Done right, it can supercharge your outreach to customers.
When it’s used well, email can be one of the most powerful weapons in your business’s marketing arsenal. Only a few years ago, I saw articles titled, “Why Email Marketing is Dead.” Today, most marketers will tell you that email never belonged on the endangered marketing species list, and is actually one of (if not the) strongest revenue-producing digital channels.
A 2016 industry census by EConsultancy and Adestra found that, on average, business-to-consumer marketers attribute 23 percent of their sales to email marketing.
Choose the Right Email Service Provider
Success in email marketing starts with finding an email service provider (ESP) that makes it easy to send messages, manage mailing lists and perform other mission-critical tasks. Your marketing team members are only as effective as the tools that they’re given. You wouldn’t bake a soufflé in an Easy-Bake Oven, would you?
There is no one-size-fits-all solution for email marketing, so you have to do your homework. Consult the people who will be using the platform every day. Don’t rule out a higher-priced platform if your producers see higher ROI opportunities. Listen to what your team members say they need to succeed, ask lots of questions during vendor demos, and establish measurable key performance indicators (KPIs) for your email campaigns within six, 12 and 18 months.
Use Data to Drive Email Strategy
A good ESP will make it easy to gather, track and use data about the people on your mailing list—everything from their first name to their birthday to how often they open your emails.
Having clean, up-to-date customer data in your ESP isn’t just a good idea; it’s pretty much a requirement for any brand that wants to stick out from the inbox crowd. It allows you to personalize email content and automate your digital marketing. In 2016, slapping a first name in a generic email just won’t cut it anymore.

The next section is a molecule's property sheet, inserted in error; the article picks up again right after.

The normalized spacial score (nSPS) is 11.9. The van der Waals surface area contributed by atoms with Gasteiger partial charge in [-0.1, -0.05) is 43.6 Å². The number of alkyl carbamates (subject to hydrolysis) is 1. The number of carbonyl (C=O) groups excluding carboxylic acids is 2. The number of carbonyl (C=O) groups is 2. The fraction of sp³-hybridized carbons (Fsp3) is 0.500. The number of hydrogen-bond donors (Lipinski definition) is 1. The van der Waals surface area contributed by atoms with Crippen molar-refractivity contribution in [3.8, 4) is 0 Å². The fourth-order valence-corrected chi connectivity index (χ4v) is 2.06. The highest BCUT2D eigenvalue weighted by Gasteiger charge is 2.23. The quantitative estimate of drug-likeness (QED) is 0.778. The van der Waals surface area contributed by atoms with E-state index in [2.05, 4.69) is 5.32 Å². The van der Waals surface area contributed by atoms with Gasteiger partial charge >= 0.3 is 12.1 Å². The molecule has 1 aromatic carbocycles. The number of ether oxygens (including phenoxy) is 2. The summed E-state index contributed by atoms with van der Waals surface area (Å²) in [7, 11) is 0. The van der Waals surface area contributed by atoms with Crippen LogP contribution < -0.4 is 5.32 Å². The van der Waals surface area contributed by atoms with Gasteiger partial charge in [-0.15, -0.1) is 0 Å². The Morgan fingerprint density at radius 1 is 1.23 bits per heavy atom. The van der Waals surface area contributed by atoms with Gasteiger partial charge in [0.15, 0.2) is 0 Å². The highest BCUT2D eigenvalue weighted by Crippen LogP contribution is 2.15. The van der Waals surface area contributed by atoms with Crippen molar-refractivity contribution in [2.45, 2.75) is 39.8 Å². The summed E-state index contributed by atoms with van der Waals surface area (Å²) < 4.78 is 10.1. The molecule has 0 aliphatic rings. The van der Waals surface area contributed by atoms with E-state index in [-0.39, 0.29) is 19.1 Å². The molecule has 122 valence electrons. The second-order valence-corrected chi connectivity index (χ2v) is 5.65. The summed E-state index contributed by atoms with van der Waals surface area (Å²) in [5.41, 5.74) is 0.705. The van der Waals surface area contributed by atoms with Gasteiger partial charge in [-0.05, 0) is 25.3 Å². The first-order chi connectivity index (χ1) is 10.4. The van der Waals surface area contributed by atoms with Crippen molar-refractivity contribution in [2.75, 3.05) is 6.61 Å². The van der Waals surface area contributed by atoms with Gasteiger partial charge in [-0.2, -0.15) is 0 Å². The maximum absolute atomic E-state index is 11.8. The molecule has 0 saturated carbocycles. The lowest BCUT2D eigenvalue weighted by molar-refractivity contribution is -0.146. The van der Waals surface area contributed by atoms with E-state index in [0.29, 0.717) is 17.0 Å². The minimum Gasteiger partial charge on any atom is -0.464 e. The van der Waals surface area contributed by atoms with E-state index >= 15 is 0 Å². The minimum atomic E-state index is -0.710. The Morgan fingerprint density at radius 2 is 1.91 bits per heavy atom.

Email is unique among marketing channels (digital and traditional) in that you can deliver the most relevant, personalized piece of content to a customer or prospect at the time it’s most beneficial to them. For example, after someone buys a new T-shirt from your site, you could set up your ESP to send an email showcasing similar shirts.
Look at your customer life cycle and decide where triggered emails should be placed to automatically nurture your prospects and customers. Map out touch points based on form and survey submissions, transactions, behaviors like email clicks and gated content downloads and even lack of behavior like not opening an email or abandoning a shopping cart. Setting up triggered emails for these touch points means your marketing team has more time for a/b testing, creating great content and exploring other marketing channels.
Single, behavior-triggered emails can be hyper-personalized, e.g. “Sara, you left this dress in your shopping cart!” But don’t think you can’t personalize emails just because you aren’t selling a product or collecting lots of demographic information. You can make some assumptions about your audience based on what you do know.
For example, a restaurant with a loyalty club might track how many menu items customers purchase each time they come in. Those club members who average four to six menu items per visit might be more interested in receiving emails about family events and specials than those who average one item per visit.
Beyond marketing, consider how email could strengthen your customer service. What if you sent a customer satisfaction survey to new customers 30 days after they’ve purchased your product? The feedback could be incredibly valuable. You also could show them how to access your support services or solicit testimonials from them.
Beyond Opens and Clicks
Email isn’t the end goal because conversions don’t happen within email—they probably happen in your store or on your website. So make sure every single email has a call to action, driving subscribers to the place where they’ll buy your product or sign up for your service.
Instead of pasting your entire blog post or news article in your email newsletter, write a summary or teaser about the article with a “Read More” link back to your website. As part of a larger content strategy, that content doesn’t help your site’s reputation or SEO value if it only lives in email, anyway.
When integrated smartly within the customer journey, email has tremendous potential to grow your business and produce measurable results.